Instead of having to check-out learning material at the library, Dallas Theological Seminary students this fall are being given theological resources valued at $14,000 thanks to a first-ever partnership between Logos Bible Software and the school.
Dallas Theological Seminary, one of the largest non-denominational evangelical seminaries in the world, is providing Logos Bible Software to all of its current students. DTS is underwriting this program through donor generosity and a small portion of the students' technology fee.
"This is an important story for the publishing world because it's one of the few cases that I know of where a university is not just providing access to electronic databases via a physical library or campus network connection, but is actually giving its student body a personal library of thousands of titles – virtually replacing the need to access the physical campus library for the majority of their work," said Logos' spokesperson Rich Tatum.
The partnership between DTS and Logos is dedicated to equipping lifelong learners around the world with the best tools and training available, states Logos.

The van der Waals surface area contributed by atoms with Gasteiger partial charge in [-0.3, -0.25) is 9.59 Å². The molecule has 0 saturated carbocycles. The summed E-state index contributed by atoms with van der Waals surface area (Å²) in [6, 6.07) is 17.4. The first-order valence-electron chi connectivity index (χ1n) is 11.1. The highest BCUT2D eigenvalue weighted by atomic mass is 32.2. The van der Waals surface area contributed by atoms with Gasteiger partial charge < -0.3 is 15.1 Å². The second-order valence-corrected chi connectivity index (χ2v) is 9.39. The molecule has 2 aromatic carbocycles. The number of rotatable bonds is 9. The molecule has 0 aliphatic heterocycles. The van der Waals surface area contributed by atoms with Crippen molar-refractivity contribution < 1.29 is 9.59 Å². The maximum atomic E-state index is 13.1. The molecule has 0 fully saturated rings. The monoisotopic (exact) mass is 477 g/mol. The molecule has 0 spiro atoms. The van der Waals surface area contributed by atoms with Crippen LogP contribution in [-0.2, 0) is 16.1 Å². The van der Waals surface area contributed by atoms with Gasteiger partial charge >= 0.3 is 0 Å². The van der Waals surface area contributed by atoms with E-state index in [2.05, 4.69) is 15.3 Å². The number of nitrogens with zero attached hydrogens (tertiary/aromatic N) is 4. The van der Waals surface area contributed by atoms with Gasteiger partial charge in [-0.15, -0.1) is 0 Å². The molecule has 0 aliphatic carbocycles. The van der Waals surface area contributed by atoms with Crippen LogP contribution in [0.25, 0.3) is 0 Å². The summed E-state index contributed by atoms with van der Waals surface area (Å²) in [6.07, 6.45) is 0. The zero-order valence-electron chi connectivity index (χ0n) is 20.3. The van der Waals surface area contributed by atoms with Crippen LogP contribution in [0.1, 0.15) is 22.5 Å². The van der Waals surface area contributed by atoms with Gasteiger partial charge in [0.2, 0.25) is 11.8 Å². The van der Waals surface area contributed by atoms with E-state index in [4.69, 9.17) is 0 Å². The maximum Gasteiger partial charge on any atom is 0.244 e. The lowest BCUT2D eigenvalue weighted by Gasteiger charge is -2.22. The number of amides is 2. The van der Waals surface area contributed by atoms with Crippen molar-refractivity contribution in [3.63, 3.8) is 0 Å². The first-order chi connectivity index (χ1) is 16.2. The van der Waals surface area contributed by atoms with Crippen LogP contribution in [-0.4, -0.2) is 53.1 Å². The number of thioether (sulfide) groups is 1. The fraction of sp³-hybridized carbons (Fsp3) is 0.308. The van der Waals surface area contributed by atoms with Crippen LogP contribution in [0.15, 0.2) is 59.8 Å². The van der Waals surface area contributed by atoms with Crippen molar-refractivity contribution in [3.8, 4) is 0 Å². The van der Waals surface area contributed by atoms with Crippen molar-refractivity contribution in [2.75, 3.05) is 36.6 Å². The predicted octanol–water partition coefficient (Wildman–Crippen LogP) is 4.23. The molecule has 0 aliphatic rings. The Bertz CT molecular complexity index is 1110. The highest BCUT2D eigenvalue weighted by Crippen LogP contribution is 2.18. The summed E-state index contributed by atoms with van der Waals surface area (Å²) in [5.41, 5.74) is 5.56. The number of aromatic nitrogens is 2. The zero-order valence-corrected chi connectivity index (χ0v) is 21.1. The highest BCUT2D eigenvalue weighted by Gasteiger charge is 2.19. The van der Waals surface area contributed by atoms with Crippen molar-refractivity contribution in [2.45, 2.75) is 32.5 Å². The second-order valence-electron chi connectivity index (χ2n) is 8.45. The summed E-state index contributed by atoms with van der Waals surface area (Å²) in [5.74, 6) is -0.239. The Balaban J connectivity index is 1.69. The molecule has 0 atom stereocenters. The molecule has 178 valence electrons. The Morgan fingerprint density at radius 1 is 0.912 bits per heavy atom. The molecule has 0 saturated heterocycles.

Mark Bailey, president of Dallas Theological Seminary, said, "We are thrilled to partner with Logos to provide tools that will tether our students to the text of Scripture." Rather than requiring students to purchase Logos Bible Software on their own, this new partnership enables every student in every degree program and income level to have access to the best tools and resources.
"Seminaries like DTS want to stay true to their biblical and theological roots, while adapting to the radical changes happening to publishing and education," said Mark Yarbrough, vice president of academic affairs for DTS. "Logos enables us to give our students the best resources available for a lifetime of faithful ministry."
Students who graduate from DTS with a master's or doctoral degree will be able to keep the software package for life. "We're excited about this collaboration," said Bob Pritchett, president of Logos Bible Software. "Students at DTS have access to great resources, but when they graduate they have to leave behind those resources at the Turpin/Mosher Library. But now, with Logos Bible Software, graduating students will have a core library that stays with them throughout their life and ministry."
Dallas Theological Seminary is rolling out the software to more than 2,000 students throughout September 2013. This includes packages specifically designed for DTS' Chinese- and Spanish-speaking students. Logos representatives will visit the campus throughout the Fall semester to provide custom training. Students can use Logos Bible Software on their desktop and laptop computers, their mobile devices, and any computers with an Internet connection.